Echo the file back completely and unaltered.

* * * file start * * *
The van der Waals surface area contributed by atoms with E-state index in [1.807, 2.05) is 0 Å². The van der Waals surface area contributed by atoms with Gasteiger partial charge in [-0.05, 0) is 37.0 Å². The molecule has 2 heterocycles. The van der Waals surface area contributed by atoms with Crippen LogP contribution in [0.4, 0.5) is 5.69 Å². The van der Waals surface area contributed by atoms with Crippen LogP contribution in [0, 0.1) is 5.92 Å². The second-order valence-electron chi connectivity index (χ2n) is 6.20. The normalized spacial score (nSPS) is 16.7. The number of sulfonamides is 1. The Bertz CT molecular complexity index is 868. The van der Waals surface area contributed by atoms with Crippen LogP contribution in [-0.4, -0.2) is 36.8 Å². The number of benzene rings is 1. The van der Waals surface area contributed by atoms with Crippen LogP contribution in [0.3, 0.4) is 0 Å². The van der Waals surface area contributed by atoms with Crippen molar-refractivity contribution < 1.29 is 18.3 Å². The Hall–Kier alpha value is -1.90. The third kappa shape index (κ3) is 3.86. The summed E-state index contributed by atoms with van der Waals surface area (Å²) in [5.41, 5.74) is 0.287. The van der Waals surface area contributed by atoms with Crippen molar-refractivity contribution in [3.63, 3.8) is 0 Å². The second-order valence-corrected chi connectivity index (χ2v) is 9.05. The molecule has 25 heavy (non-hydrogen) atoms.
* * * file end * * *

The van der Waals surface area contributed by atoms with E-state index in [1.807, 2.05) is 0 Å². The van der Waals surface area contributed by atoms with Gasteiger partial charge in [-0.05, 0) is 37.0 Å². The molecule has 2 heterocycles. The van der Waals surface area contributed by atoms with Crippen LogP contribution in [0.4, 0.5) is 5.69 Å². The van der Waals surface area contributed by atoms with Crippen LogP contribution in [0, 0.1) is 5.92 Å². The second-order valence-electron chi connectivity index (χ2n) is 6.20. The normalized spacial score (nSPS) is 16.7. The number of sulfonamides is 1. The Bertz CT molecular complexity index is 868. The van der Waals surface area contributed by atoms with Crippen LogP contribution in [-0.4, -0.2) is 36.8 Å². The number of benzene rings is 1. The van der Waals surface area contributed by atoms with Crippen LogP contribution in [0.3, 0.4) is 0 Å². The van der Waals surface area contributed by atoms with Crippen molar-refractivity contribution < 1.29 is 18.3 Å². The Hall–Kier alpha value is -1.90. The third kappa shape index (κ3) is 3.86. The summed E-state index contributed by atoms with van der Waals surface area (Å²) in [5.41, 5.74) is 0.287. The van der Waals surface area contributed by atoms with Crippen molar-refractivity contribution in [3.63, 3.8) is 0 Å². The second-order valence-corrected chi connectivity index (χ2v) is 9.05. The molecule has 25 heavy (non-hydrogen) atoms.